Date of Award


Degree Type


Degree Name

Honors Thesis



First Advisor

Jessica Beer

Second Advisor

Robert (Bob) Padgett

Third Advisor

India R. Johnson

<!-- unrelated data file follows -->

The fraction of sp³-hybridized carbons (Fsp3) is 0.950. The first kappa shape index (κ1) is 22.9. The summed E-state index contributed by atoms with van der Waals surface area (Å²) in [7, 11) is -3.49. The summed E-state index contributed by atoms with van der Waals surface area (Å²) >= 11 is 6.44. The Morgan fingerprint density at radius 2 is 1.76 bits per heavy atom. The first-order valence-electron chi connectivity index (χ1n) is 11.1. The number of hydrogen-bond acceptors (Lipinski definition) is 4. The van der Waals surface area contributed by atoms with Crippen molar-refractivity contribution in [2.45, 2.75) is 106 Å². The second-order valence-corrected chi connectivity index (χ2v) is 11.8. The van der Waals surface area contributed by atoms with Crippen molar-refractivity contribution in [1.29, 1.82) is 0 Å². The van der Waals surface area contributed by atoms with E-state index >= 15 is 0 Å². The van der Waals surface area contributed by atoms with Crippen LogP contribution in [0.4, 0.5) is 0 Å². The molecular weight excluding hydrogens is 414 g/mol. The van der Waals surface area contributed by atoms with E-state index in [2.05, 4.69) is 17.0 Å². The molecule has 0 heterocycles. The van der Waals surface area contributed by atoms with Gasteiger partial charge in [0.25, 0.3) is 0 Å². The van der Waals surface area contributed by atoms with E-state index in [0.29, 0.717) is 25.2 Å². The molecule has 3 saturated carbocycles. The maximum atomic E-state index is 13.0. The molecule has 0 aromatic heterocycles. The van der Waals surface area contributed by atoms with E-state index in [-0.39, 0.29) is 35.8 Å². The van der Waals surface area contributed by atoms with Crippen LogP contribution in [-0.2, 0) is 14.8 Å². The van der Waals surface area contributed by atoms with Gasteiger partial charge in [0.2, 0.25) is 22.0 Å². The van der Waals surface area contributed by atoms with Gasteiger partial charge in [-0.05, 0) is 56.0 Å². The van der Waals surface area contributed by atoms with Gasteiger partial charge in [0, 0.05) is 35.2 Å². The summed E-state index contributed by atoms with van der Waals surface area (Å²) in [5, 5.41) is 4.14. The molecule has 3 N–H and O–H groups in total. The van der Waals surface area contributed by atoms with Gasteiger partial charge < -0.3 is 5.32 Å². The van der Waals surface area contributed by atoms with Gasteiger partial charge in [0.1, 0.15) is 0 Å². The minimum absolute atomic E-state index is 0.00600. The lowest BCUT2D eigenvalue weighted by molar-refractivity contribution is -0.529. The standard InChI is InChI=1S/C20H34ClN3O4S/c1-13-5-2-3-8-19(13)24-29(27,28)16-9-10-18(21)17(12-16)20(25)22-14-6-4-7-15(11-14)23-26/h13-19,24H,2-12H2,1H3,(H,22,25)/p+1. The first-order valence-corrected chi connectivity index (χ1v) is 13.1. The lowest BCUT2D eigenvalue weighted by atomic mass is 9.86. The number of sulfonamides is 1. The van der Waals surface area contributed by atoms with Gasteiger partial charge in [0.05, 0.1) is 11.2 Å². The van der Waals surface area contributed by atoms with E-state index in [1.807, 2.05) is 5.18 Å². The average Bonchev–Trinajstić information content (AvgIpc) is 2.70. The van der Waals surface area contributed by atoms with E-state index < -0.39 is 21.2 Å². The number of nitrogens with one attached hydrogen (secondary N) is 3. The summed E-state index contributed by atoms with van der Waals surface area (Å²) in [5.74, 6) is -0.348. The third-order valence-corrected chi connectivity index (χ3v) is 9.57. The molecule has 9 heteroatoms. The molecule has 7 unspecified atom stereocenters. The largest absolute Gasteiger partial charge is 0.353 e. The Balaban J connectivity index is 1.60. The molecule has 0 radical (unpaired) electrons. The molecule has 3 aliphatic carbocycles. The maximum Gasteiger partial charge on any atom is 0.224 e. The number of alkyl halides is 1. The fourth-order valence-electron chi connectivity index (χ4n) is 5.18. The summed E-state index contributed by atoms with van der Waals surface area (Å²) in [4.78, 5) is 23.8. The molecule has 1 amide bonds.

White women are heavily underrepresented within science, technology, engineering, and mathematics (STEM) fields, increasing their likelihood of experiencing social identity threat. Exposure to a successful scientist can potentially serve as an identity-safety cue and buffer against identity-safety threat. We investigated whether a professor with a marginalized identity (i.e., race or gender minority) would serve as an effective identity-safety cue among White female participants. That is, participants viewed either a Black man, Black woman, White woman, or White man professor in a hypothetical STEM school, and reported their anticipated trust, belonging, and interest. We found that when exposed to the Black professors, participants reported greater feelings of trust and belonging compared to the White professors. Results also demonstrated that participants reported greater interest in working with the professor outside the classroom after reading the woman professor profiles relative to the man professor profiles. Consistent with our predictions, the Black woman profile was the most effective cue for promoting interest. Taken together the results of the investigation, we found initial evidence that both Black women and men scientists are beneficial for promoting identity-safety for White women in STEM.